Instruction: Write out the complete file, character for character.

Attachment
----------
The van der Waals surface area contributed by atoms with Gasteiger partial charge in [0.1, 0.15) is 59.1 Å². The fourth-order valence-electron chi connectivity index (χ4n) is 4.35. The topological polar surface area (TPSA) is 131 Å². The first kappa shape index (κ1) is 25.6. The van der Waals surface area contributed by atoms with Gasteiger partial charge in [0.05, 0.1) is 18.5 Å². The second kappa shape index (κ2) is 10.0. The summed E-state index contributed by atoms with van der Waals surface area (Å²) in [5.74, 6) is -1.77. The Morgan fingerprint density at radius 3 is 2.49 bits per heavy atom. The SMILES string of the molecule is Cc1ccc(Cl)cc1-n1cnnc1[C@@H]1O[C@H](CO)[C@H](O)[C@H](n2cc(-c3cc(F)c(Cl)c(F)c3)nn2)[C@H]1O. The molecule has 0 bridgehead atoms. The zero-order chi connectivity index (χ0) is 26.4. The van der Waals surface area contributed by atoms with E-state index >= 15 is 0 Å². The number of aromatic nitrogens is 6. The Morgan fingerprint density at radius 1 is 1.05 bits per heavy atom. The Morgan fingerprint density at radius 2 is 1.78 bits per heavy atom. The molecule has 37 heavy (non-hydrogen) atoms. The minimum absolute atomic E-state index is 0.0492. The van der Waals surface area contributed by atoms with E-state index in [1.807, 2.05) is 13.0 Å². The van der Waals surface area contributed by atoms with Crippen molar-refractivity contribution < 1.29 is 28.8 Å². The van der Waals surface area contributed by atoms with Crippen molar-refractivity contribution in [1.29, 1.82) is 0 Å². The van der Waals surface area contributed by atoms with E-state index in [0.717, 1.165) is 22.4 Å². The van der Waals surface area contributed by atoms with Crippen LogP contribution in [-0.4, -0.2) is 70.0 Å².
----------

The van der Waals surface area contributed by atoms with Gasteiger partial charge in [0.1, 0.15) is 59.1 Å². The fourth-order valence-electron chi connectivity index (χ4n) is 4.35. The topological polar surface area (TPSA) is 131 Å². The first kappa shape index (κ1) is 25.6. The van der Waals surface area contributed by atoms with Gasteiger partial charge in [0.05, 0.1) is 18.5 Å². The second kappa shape index (κ2) is 10.0. The summed E-state index contributed by atoms with van der Waals surface area (Å²) in [5.74, 6) is -1.77. The Morgan fingerprint density at radius 3 is 2.49 bits per heavy atom. The SMILES string of the molecule is Cc1ccc(Cl)cc1-n1cnnc1[C@@H]1O[C@H](CO)[C@H](O)[C@H](n2cc(-c3cc(F)c(Cl)c(F)c3)nn2)[C@H]1O. The molecule has 0 bridgehead atoms. The zero-order chi connectivity index (χ0) is 26.4. The van der Waals surface area contributed by atoms with E-state index >= 15 is 0 Å². The number of aromatic nitrogens is 6. The Morgan fingerprint density at radius 1 is 1.05 bits per heavy atom. The Morgan fingerprint density at radius 2 is 1.78 bits per heavy atom. The molecule has 37 heavy (non-hydrogen) atoms. The minimum absolute atomic E-state index is 0.0492. The van der Waals surface area contributed by atoms with E-state index in [1.807, 2.05) is 13.0 Å². The van der Waals surface area contributed by atoms with Crippen molar-refractivity contribution < 1.29 is 28.8 Å². The van der Waals surface area contributed by atoms with Crippen molar-refractivity contribution in [1.29, 1.82) is 0 Å². The van der Waals surface area contributed by atoms with E-state index in [0.717, 1.165) is 22.4 Å². The van der Waals surface area contributed by atoms with Crippen LogP contribution in [-0.4, -0.2) is 70.0 Å².